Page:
If you read my Mentor Monday post this week, you know I've been working on a biography of Margaret Wise Brown for Apprentice Shop Books. I jumped at the chance to write about this person whose words I've been reading to preschoolers for the last 31 years.
I'd bought Margaret Wise Brown: Awakened by the Moon by Leonard S. Marcus a few years ago, but never got around to reading it. This was the perfect excuse to pull it off the shelf. Brown was born the second of three children in 1910. Her paternal grandfather, Benjamin Gratz Brown, had been a Progressive leader during the Civil War and Reconstruction years. A vocal opponent of slavery, he was elected both a governor of Missouri, as well as a United States Senator. In 1872, he was New Hampshire's own Horace Greeley's vice-presidential running mate on the Greeley/Brown ticket.
Margaret's father, Robert, was the youngest of 9 children, and never really knew the "glory days" of the Brown family. Benjamin died when Robert was 9-years old. By that point, the family had fallen on hard times. Benjamin had neglected his law practice and personal finances to pursue public service. Robert was the first Brown man NOT to attend Princeton or Yale. Through family connections and hard work, Robert was well-employed and provided nicely for his family.
Margaret proved to be a storyteller from an early age. Before little sister Roberta was able to read to herself, she'd ask Margaret, two years her senior, to read her stories. Whatever she read, she'd twist it up in some way to suit her own tastes. If the story featured three children, she'd make the middle child the heroine. If it was scary, she'd make it even scarier. I checked out some of the fairy tales she would have read. They were positively gruesome as written. Here's what "Little Red Riding-Hood" (from The Blue Fairy Book, edited by Andrew Lang) sounded like in 1905 before Margaret went all Wes Craven on it.
"The wolf, seeing her come in, said to her, hiding himself under the bedclothes:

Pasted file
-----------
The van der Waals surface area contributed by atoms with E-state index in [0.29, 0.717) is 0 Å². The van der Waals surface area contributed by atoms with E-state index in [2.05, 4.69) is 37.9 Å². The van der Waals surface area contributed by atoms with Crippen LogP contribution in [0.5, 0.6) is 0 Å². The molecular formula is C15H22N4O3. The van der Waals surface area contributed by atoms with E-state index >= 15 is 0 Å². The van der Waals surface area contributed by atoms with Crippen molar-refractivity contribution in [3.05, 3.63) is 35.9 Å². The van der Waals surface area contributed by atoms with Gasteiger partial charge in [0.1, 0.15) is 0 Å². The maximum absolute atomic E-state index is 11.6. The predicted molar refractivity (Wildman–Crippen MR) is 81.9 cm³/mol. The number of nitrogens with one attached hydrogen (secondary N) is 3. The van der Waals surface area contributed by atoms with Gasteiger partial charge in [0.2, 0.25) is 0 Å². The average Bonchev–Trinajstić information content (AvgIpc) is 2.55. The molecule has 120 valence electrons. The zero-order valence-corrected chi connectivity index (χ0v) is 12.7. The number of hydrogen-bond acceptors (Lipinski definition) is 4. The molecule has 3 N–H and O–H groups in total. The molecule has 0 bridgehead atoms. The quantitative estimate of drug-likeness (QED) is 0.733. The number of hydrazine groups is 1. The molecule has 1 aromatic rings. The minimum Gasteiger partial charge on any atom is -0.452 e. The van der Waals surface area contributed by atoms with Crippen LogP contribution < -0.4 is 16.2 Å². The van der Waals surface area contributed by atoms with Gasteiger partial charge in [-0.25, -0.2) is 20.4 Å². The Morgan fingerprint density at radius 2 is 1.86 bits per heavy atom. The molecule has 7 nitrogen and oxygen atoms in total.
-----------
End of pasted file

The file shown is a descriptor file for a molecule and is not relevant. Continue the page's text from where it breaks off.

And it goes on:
'Put the custard and the little pot of butter upon the stool and come and lie down with me.'
Little Red Riding-Hood undressed herself and went into bed, where being greatly amazed to see how her grandmother looked in her night-clothes, she said to her:
'Grandmamma, what great arms you have got!'
'That is the better to hug thee, my dear.'
'Grandmamma, what great legs you have got!'
'That is to run the better, my child.'
'Grandmamma, what great ears you have got!'
'That is to hear the better, my child.'
'Grandmamma, what great eyes you have got!'
'It is to see the better, my child.'
'Grandmamma, what great teeth you have got.'
'That is to eat thee up.'
And saying these words this wicked wolf fell upon Little Riding-Hood and ate her all up."
That's it. End of story. There was no wood-cutter coming to save LRRH. I can't imagine how little Margaret made this even scarier to Roberta.
Margaret's childhood wasn't all fairy tales. She loved animals, especially dogs and rabbits. She didn't appear to be terribly sentimental about them, however. When one of her pet rabbits died, she skinned it herself, and announced she was going to be a "lady butcher" when she grew up.
She took up beagling as an adult. It's like fox hunting, except you are chasing after rabbits. And by you, I mean "you." You and your dog chase after and hunt down bunnies. Margaret collected a pile of rabbit feet and kept them as trophies from the hunt.
Robert was reluctant to send Margaret to college. He figured she'd just get married and not put the education to any use. Margaret's mother insisted Margaret go to college, and she did. Margaret never did get married, although she was engaged to a Rockefeller 14 or 15-years her junior (I believe they'd call her a "Cougar" today) at the time of her death in 1952.
As a child, Margaret and Roberta set fire to a neighborhood woodlot. When questioned about it, they denied any involvement. As an adult, Margaret set the world of writing for children on fire. There's no denying that.
(Sorry. I gotta do this.)